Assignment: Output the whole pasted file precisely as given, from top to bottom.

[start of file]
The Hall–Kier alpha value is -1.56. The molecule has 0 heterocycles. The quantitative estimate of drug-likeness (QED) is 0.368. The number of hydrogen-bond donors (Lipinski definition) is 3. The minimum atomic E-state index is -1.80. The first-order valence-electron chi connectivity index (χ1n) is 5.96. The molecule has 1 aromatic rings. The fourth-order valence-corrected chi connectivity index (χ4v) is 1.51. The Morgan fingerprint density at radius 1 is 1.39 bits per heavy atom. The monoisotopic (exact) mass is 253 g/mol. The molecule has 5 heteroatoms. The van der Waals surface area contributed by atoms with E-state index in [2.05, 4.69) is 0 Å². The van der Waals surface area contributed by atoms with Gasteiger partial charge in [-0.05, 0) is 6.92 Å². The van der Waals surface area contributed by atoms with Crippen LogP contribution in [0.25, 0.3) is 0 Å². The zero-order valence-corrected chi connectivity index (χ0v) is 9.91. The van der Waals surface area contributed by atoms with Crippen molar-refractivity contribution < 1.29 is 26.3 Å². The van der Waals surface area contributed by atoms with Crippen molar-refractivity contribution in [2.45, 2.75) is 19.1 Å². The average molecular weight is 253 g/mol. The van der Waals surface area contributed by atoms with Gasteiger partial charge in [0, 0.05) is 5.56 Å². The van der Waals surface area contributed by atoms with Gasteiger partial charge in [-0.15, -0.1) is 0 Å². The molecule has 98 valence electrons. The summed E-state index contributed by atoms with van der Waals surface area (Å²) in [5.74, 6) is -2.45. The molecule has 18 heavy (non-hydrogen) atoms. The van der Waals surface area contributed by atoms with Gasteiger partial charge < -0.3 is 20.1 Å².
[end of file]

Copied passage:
The Hall–Kier alpha value is -1.56. The molecule has 0 heterocycles. The quantitative estimate of drug-likeness (QED) is 0.368. The number of hydrogen-bond donors (Lipinski definition) is 3. The minimum atomic E-state index is -1.80. The first-order valence-electron chi connectivity index (χ1n) is 5.96. The molecule has 1 aromatic rings. The fourth-order valence-corrected chi connectivity index (χ4v) is 1.51. The Morgan fingerprint density at radius 1 is 1.39 bits per heavy atom. The monoisotopic (exact) mass is 253 g/mol. The molecule has 5 heteroatoms. The van der Waals surface area contributed by atoms with E-state index in [2.05, 4.69) is 0 Å². The van der Waals surface area contributed by atoms with Gasteiger partial charge in [-0.05, 0) is 6.92 Å². The van der Waals surface area contributed by atoms with Crippen LogP contribution in [0.25, 0.3) is 0 Å². The zero-order valence-corrected chi connectivity index (χ0v) is 9.91. The van der Waals surface area contributed by atoms with Crippen molar-refractivity contribution < 1.29 is 26.3 Å². The van der Waals surface area contributed by atoms with Crippen molar-refractivity contribution in [2.45, 2.75) is 19.1 Å². The average molecular weight is 253 g/mol. The van der Waals surface area contributed by atoms with Gasteiger partial charge in [0, 0.05) is 5.56 Å². The van der Waals surface area contributed by atoms with Gasteiger partial charge in [-0.15, -0.1) is 0 Å². The molecule has 98 valence electrons. The summed E-state index contributed by atoms with van der Waals surface area (Å²) in [5.74, 6) is -2.45. The molecule has 18 heavy (non-hydrogen) atoms. The van der Waals surface area contributed by atoms with Gasteiger partial charge < -0.3 is 20.1 Å².